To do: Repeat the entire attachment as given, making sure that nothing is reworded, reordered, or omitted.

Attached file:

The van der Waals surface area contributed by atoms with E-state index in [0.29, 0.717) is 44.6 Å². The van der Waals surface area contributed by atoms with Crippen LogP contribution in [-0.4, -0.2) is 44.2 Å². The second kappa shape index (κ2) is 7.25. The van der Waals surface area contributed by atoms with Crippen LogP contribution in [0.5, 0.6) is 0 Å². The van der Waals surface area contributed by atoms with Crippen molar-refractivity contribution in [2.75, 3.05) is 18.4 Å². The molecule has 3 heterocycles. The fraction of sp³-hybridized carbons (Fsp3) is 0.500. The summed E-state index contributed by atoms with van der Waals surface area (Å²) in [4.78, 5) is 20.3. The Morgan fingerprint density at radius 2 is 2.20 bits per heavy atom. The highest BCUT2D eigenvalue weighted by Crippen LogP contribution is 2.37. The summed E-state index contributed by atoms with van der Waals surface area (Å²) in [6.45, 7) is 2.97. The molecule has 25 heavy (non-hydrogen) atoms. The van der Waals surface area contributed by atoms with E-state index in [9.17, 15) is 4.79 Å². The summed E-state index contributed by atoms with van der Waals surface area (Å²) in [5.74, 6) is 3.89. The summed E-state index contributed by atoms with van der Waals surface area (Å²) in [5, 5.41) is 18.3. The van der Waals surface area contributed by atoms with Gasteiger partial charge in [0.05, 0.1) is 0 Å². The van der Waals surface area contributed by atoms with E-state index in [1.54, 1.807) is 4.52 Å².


The van der Waals surface area contributed by atoms with E-state index in [0.29, 0.717) is 44.6 Å². The van der Waals surface area contributed by atoms with Crippen LogP contribution in [-0.4, -0.2) is 44.2 Å². The second kappa shape index (κ2) is 7.25. The van der Waals surface area contributed by atoms with Crippen LogP contribution in [0.5, 0.6) is 0 Å². The van der Waals surface area contributed by atoms with Crippen molar-refractivity contribution in [2.75, 3.05) is 18.4 Å². The molecule has 3 heterocycles. The fraction of sp³-hybridized carbons (Fsp3) is 0.500. The summed E-state index contributed by atoms with van der Waals surface area (Å²) in [4.78, 5) is 20.3. The Morgan fingerprint density at radius 2 is 2.20 bits per heavy atom. The highest BCUT2D eigenvalue weighted by Crippen LogP contribution is 2.37. The summed E-state index contributed by atoms with van der Waals surface area (Å²) in [6.45, 7) is 2.97. The molecule has 25 heavy (non-hydrogen) atoms. The van der Waals surface area contributed by atoms with E-state index in [9.17, 15) is 4.79 Å². The summed E-state index contributed by atoms with van der Waals surface area (Å²) in [5.74, 6) is 3.89. The summed E-state index contributed by atoms with van der Waals surface area (Å²) in [5, 5.41) is 18.3. The van der Waals surface area contributed by atoms with Gasteiger partial charge in [0.05, 0.1) is 0 Å². The van der Waals surface area contributed by atoms with E-state index in [1.54, 1.807) is 4.52 Å².